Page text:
A gene therapy medicine has been recommended for authorization in the European Union for the first time. Glybera (alipogene tiparvovec), developed by uniQure, a Dutch biotech, is designed for patients with the genetic disorder lipoprotein lipase deficiency (LPLD) who have severe or multiple pancreatitis attacks, despite dietary fat restriction. The medicine is administered as a single injection.

The European Medicine’s Agency announced on Friday that its Committee for Medicinal Products for Human Use (CHMP) has recommended Glybera be authorized for marketing in the European Union. The authorization would cover all 27 EU states.

The CHMP has recommended that Glybera be put forward for marketing authorization, but under “exceptional circumstances”, whereby uniQure will be required to carry out post-marketing surveillance. They will have to set up a registry to monitor outcomes in patients receiving the treatment, and the Agency will review the data as it becomes available.

The final decision rests with the European Commission, who usually follow CHMP’s advice. UniQure said they expect this to happen within the next three months.

LPLD is a rare disease and there is no current treatment. It affects about one or two people per million. It is caused by a mutation in the LP gene, resulting in much diminished or absent activity of LPL proteins. LPL proteins are enzymes that break down chylomicrons, large fat-carrying particles that end up in the blood after food digestion.

If they aren’t broken down, chylomicrons collect in the blood and can block small blood vessels. This can lead to recurrent and severe acute inflammation of the pancreas (pancreatitis).

Currently, the only way to help patients with LPLD is to put them on a strict fat-reduction diet that limits their fat intake to no more than 20% of their daily calories. It is not easy to stick to such a diet, and consequently many patients end up in hospital with life-threatening pancreatitis attacks.

Gene therapies work by replacing defective genes in the patient’s DNA with working genes. Glybera uses an adeno-associated virus to insert working copies of the LPL gene into muscle cells so they can produce the enzyme in normal quantities.

Because LPLD is such a rare condition, the EC granted Glybera orphan medicine status in 2004.

Applications to authorize marketing of orphan medicines are usually fast-tracked, and the companies that develop them usually receive financial incentives, such as tax incentives and more time to recoup their investment before the drug is open to the competition. In the US, such market exclusivity lasts for 7 years, in the EU it lasts for 10 years.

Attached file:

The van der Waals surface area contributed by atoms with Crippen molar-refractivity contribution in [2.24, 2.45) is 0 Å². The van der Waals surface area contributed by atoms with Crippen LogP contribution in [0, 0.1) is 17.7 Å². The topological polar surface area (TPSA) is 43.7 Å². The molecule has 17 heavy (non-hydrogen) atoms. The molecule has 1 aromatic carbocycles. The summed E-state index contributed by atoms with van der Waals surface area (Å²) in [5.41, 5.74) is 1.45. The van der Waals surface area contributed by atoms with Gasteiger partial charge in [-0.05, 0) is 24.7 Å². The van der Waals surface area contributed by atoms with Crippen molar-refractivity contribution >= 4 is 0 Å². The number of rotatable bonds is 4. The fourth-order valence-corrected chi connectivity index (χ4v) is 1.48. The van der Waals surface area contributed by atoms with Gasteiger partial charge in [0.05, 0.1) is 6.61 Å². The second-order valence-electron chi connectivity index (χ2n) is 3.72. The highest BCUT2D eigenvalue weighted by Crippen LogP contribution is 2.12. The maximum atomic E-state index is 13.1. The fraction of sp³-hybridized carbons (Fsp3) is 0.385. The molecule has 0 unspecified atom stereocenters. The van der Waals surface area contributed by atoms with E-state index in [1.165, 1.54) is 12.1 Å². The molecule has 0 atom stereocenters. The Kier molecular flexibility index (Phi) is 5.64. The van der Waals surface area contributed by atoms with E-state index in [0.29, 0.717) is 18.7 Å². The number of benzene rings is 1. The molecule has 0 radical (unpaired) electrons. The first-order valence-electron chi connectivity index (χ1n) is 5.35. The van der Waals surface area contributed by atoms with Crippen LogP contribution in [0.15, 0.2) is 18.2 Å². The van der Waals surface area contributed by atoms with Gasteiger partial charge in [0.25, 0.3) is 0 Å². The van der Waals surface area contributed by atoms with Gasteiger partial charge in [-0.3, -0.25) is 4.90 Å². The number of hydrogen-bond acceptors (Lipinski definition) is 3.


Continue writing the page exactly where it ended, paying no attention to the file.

However, the evaluation of Glybera’s application has not been straightforward.

The first application was made in 2009. In June 2011, both the CHMP and the Committee for Advanced Therapies (CAT), which was brought in to carry out additional analyses, said they were not in favour, according to an EMA press release, they “adopted negative opinions concerning the use of Glybera in the treatment of patients with LPL deficiency”.

Then there was a re-examination, where the CAT said perhaps there was scope to give Glybera approval, as long as there were additional post-marketing studies, but the CHMP stuck by its negative opinion until October 2011.

But following a meeting of the Member States Standing Committee on human medicinal products in January 2012, the EC asked the EMA to re-evaluate Glybera’s application by focusing in a restricted group of patients with severe or multiple panacreatitis attacks.

There ensued detailed scientific discussions in both the CHMP and the CAT, after which the CAT changed its position and “adopted a positive draft opinion in June 2012”, which the CHMP has subsequently endorsed.

Dr Tomas Salmonson, acting Chair of the CHMP, explained that the CHMP now concludes, from evaluating the data for the restricted group of patients, the benefits of Glybera outweigh the known risks.

“Our established ways of assessing the benefits and risks of Glybera were challenged by the extreme rarity of the condition and also by uncertainties associated with data provided. In close cooperation with the CAT we have worked out a way to ensure robust and close follow-up of the quality, safety and efficacy of Glybera while giving patients who have to live with this rare disease access to a medical treatment,” said Salmonson.

Dr Christian Schneider, the Chair of the CAT, said the two committees worked closely throughout the procedure.

“I was concerned about reports in the public domain of differences between the two committees during the approval process, since the scientific assessment of the CAT and the CHMP were not far apart. The dossier is maybe a unique case where the ultra-rarity of the disease, its fluctuating rather than continuously progressing clinical course, and the complexity of the scientific data led to difficult scientific decision-making,” he explained.

Jörn Aldag, CEO of uniQure, said the CHMP’s positive recommendation is a major breakthrough for LPLD patients and for medicine.

“Glybera is poised to become the first in a class of gene therapy products approved in Europe to treat orphan diseases, rare conditions with a very high unmet medical need,” he added.

He said patients with LPLD are afraid to have a normal meal because of the possibility that afterwards they will suffer acute pain from pancreatitis, which can also mean a visit to intensive care.

Now, for the first time, a treatment exists for these patients that not only reduces this risk of getting severely sick, but also has a multi-year beneficial effect after just a single injection,” said Aldag.

Giving these patients’ bodies the ability to break down fat particles naturally in the blood, without leading to the excruciating pain of pancreatitis is “what gene therapy is all about: curing disease at the genetic level,” he added.

Written by Catharine Paddock PhD